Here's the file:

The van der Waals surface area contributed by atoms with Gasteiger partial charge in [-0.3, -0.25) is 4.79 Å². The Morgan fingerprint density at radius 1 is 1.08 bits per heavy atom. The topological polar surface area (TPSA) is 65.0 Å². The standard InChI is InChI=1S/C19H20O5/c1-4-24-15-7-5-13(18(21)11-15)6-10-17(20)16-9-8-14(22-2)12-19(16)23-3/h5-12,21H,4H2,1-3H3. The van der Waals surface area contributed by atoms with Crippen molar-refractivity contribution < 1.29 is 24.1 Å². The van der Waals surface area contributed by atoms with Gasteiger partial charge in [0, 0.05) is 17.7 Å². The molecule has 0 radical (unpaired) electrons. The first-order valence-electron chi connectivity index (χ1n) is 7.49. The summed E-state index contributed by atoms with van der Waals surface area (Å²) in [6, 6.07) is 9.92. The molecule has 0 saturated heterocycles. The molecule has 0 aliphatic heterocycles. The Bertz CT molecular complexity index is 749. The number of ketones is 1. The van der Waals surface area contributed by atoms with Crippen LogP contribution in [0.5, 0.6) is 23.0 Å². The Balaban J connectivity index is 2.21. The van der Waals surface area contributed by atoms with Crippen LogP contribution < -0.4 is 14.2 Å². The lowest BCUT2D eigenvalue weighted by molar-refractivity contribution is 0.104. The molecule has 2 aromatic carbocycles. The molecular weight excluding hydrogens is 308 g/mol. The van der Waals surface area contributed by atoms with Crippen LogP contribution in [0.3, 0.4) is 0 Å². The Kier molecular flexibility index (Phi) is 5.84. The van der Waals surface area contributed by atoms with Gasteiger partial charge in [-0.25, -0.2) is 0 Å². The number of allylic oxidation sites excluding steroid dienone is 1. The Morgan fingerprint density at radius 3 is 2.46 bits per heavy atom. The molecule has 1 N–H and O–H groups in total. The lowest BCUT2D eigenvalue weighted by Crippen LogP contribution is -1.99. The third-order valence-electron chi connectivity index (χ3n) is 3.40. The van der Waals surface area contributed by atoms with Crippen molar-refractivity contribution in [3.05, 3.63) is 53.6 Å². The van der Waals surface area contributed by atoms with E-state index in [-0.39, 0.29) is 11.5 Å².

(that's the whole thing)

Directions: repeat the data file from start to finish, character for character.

The van der Waals surface area contributed by atoms with Gasteiger partial charge in [-0.3, -0.25) is 4.79 Å². The Morgan fingerprint density at radius 1 is 1.08 bits per heavy atom. The topological polar surface area (TPSA) is 65.0 Å². The standard InChI is InChI=1S/C19H20O5/c1-4-24-15-7-5-13(18(21)11-15)6-10-17(20)16-9-8-14(22-2)12-19(16)23-3/h5-12,21H,4H2,1-3H3. The van der Waals surface area contributed by atoms with Crippen molar-refractivity contribution < 1.29 is 24.1 Å². The van der Waals surface area contributed by atoms with Gasteiger partial charge in [0, 0.05) is 17.7 Å². The molecule has 0 radical (unpaired) electrons. The first-order valence-electron chi connectivity index (χ1n) is 7.49. The summed E-state index contributed by atoms with van der Waals surface area (Å²) in [6, 6.07) is 9.92. The molecule has 0 saturated heterocycles. The molecule has 0 aliphatic heterocycles. The Bertz CT molecular complexity index is 749. The number of ketones is 1. The van der Waals surface area contributed by atoms with Crippen LogP contribution in [0.5, 0.6) is 23.0 Å². The Balaban J connectivity index is 2.21. The van der Waals surface area contributed by atoms with Crippen LogP contribution < -0.4 is 14.2 Å². The lowest BCUT2D eigenvalue weighted by molar-refractivity contribution is 0.104. The molecule has 2 aromatic carbocycles. The molecular weight excluding hydrogens is 308 g/mol. The van der Waals surface area contributed by atoms with Crippen LogP contribution in [0.3, 0.4) is 0 Å². The Kier molecular flexibility index (Phi) is 5.84. The van der Waals surface area contributed by atoms with Gasteiger partial charge in [-0.25, -0.2) is 0 Å². The number of allylic oxidation sites excluding steroid dienone is 1. The Morgan fingerprint density at radius 3 is 2.46 bits per heavy atom. The molecule has 1 N–H and O–H groups in total. The lowest BCUT2D eigenvalue weighted by Crippen LogP contribution is -1.99. The third-order valence-electron chi connectivity index (χ3n) is 3.40. The van der Waals surface area contributed by atoms with Crippen molar-refractivity contribution in [3.05, 3.63) is 53.6 Å². The van der Waals surface area contributed by atoms with E-state index in [-0.39, 0.29) is 11.5 Å².